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BMC Infect Dis. 2007 Mar 15;7:18.

Anticipated and current preventive behaviors in response to an anticipated human-to-human H5N1 epidemic in the Hong Kong Chinese general population.

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  • 1Centre for Epidemiology and Biostatistics, Faculty of Medicine, The Chinese University of Hong Kong, School of Public Health, Prince of Wales Hospital, Shatin, N.T. Hong Kong, China.



The prevalence of self-reported preventive behaviors in response to an anticipated local human-to-human H5N1 transmission outbreak and factors associated with such behaviors have not been examined.


A random, anonymous, cross-sectional telephone survey of 503 Hong Kong Chinese adults.


The public in Hong Kong is likely to adopt self-protective behaviors (e.g., wearing face mask in public venues (73.8%), increasing the frequency of handwashing (86.7%)) and behaviors that protect others (e.g., wearing face masks when experiencing influenza-like illness (ILI, 92.4%), immediately seeking medical consultation (94.2%), making declarations when crossing the border with ILI (87.1%), complying to quarantine policies (88.3%)). Multivariate analyses indicated that factors related to age, full-time employment, perceived susceptibility, perceived efficacy of preventive measures, perceived higher fatality as compared to SARS, perceived chance of a major local outbreak, and being worried about self/family members contracting the virus were significantly associated with the inclination to adopt self-protective measures. Similar analyses showed that education level, variables related to perceived efficacy, perceived major local outbreak and such were significantly associated with various behaviors directed towards protecting others.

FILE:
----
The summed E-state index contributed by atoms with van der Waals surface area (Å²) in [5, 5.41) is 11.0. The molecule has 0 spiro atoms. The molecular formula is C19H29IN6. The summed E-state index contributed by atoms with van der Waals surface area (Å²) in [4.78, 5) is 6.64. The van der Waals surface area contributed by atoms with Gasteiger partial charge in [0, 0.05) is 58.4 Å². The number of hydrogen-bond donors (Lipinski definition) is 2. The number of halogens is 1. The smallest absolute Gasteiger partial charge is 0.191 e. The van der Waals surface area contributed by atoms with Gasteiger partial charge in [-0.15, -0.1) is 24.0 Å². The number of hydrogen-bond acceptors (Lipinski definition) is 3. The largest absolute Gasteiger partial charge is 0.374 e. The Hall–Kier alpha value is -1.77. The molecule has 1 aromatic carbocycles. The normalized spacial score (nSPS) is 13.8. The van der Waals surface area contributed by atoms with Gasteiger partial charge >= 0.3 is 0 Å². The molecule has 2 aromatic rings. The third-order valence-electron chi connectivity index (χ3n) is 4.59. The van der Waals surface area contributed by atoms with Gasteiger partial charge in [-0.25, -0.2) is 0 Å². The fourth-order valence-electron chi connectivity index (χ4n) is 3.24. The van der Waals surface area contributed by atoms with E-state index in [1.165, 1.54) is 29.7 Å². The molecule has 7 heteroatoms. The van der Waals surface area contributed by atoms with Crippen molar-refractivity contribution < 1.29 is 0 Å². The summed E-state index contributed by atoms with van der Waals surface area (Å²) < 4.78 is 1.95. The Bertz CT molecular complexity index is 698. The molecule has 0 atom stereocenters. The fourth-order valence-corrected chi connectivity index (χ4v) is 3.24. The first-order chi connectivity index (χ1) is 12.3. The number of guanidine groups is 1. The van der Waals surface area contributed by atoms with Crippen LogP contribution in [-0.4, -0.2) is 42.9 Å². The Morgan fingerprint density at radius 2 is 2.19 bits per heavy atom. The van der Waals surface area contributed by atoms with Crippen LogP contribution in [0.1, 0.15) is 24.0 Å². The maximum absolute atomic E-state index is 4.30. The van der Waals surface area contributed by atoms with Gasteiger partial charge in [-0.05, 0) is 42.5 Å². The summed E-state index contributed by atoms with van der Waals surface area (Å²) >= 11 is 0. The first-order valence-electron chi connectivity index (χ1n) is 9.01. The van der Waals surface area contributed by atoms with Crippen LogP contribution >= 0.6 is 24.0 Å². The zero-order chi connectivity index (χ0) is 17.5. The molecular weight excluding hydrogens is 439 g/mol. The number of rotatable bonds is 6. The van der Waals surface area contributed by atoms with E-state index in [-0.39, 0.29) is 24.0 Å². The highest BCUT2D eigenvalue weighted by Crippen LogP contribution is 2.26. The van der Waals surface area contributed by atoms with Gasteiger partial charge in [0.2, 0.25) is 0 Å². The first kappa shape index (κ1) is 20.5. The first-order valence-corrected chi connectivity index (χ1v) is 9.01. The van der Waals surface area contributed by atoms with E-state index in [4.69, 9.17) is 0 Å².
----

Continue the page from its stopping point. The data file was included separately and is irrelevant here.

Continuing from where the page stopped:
In the event of a human-to-human H5N1 outbreak, the public in Hong Kong is likely to adopt preventive measures that may help contain the spread of the virus in the community.

[PubMed - indexed for MEDLINE]
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